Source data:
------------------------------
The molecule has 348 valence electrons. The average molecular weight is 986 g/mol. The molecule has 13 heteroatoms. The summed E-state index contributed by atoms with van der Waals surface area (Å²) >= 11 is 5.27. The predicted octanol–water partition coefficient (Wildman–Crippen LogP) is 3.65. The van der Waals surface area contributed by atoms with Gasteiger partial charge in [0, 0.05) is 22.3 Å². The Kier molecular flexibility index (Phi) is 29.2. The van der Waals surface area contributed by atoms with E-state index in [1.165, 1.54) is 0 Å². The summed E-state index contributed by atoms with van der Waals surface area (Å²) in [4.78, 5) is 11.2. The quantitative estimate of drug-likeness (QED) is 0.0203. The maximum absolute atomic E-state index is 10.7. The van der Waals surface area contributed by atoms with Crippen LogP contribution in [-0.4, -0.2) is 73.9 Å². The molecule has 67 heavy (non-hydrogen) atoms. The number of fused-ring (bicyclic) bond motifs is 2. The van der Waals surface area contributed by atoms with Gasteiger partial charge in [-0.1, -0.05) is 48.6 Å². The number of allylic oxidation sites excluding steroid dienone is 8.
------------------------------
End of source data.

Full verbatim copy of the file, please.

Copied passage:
The molecule has 348 valence electrons. The average molecular weight is 986 g/mol. The molecule has 13 heteroatoms. The summed E-state index contributed by atoms with van der Waals surface area (Å²) >= 11 is 5.27. The predicted octanol–water partition coefficient (Wildman–Crippen LogP) is 3.65. The van der Waals surface area contributed by atoms with Gasteiger partial charge in [0, 0.05) is 22.3 Å². The Kier molecular flexibility index (Phi) is 29.2. The van der Waals surface area contributed by atoms with E-state index in [1.165, 1.54) is 0 Å². The summed E-state index contributed by atoms with van der Waals surface area (Å²) in [4.78, 5) is 11.2. The quantitative estimate of drug-likeness (QED) is 0.0203. The maximum absolute atomic E-state index is 10.7. The van der Waals surface area contributed by atoms with Crippen LogP contribution in [-0.4, -0.2) is 73.9 Å². The molecule has 67 heavy (non-hydrogen) atoms. The number of fused-ring (bicyclic) bond motifs is 2. The van der Waals surface area contributed by atoms with Gasteiger partial charge in [-0.1, -0.05) is 48.6 Å². The number of allylic oxidation sites excluding steroid dienone is 8.